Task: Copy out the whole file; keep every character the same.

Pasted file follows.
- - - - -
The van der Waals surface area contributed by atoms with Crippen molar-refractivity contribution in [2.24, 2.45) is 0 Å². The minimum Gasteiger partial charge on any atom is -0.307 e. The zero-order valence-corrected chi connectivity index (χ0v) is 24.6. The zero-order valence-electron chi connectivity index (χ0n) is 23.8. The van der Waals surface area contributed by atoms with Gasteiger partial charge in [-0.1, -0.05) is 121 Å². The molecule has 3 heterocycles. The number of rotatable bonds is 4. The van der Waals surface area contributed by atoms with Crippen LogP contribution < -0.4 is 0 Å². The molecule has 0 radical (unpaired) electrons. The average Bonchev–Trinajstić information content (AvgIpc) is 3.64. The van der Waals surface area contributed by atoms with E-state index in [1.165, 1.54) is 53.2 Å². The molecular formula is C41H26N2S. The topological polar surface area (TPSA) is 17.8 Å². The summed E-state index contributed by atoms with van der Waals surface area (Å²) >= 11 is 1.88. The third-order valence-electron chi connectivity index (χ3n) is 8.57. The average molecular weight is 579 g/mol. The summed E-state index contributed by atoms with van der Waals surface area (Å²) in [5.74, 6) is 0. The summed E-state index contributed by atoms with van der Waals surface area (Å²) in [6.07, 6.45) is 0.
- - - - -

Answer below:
The van der Waals surface area contributed by atoms with Crippen molar-refractivity contribution in [2.24, 2.45) is 0 Å². The minimum Gasteiger partial charge on any atom is -0.307 e. The zero-order valence-corrected chi connectivity index (χ0v) is 24.6. The zero-order valence-electron chi connectivity index (χ0n) is 23.8. The van der Waals surface area contributed by atoms with Gasteiger partial charge in [-0.1, -0.05) is 121 Å². The molecule has 3 heterocycles. The number of rotatable bonds is 4. The van der Waals surface area contributed by atoms with Crippen LogP contribution < -0.4 is 0 Å². The molecule has 0 radical (unpaired) electrons. The average Bonchev–Trinajstić information content (AvgIpc) is 3.64. The van der Waals surface area contributed by atoms with E-state index in [1.165, 1.54) is 53.2 Å². The molecular formula is C41H26N2S. The topological polar surface area (TPSA) is 17.8 Å². The summed E-state index contributed by atoms with van der Waals surface area (Å²) >= 11 is 1.88. The third-order valence-electron chi connectivity index (χ3n) is 8.57. The average molecular weight is 579 g/mol. The summed E-state index contributed by atoms with van der Waals surface area (Å²) in [5.74, 6) is 0. The summed E-state index contributed by atoms with van der Waals surface area (Å²) in [6.07, 6.45) is 0.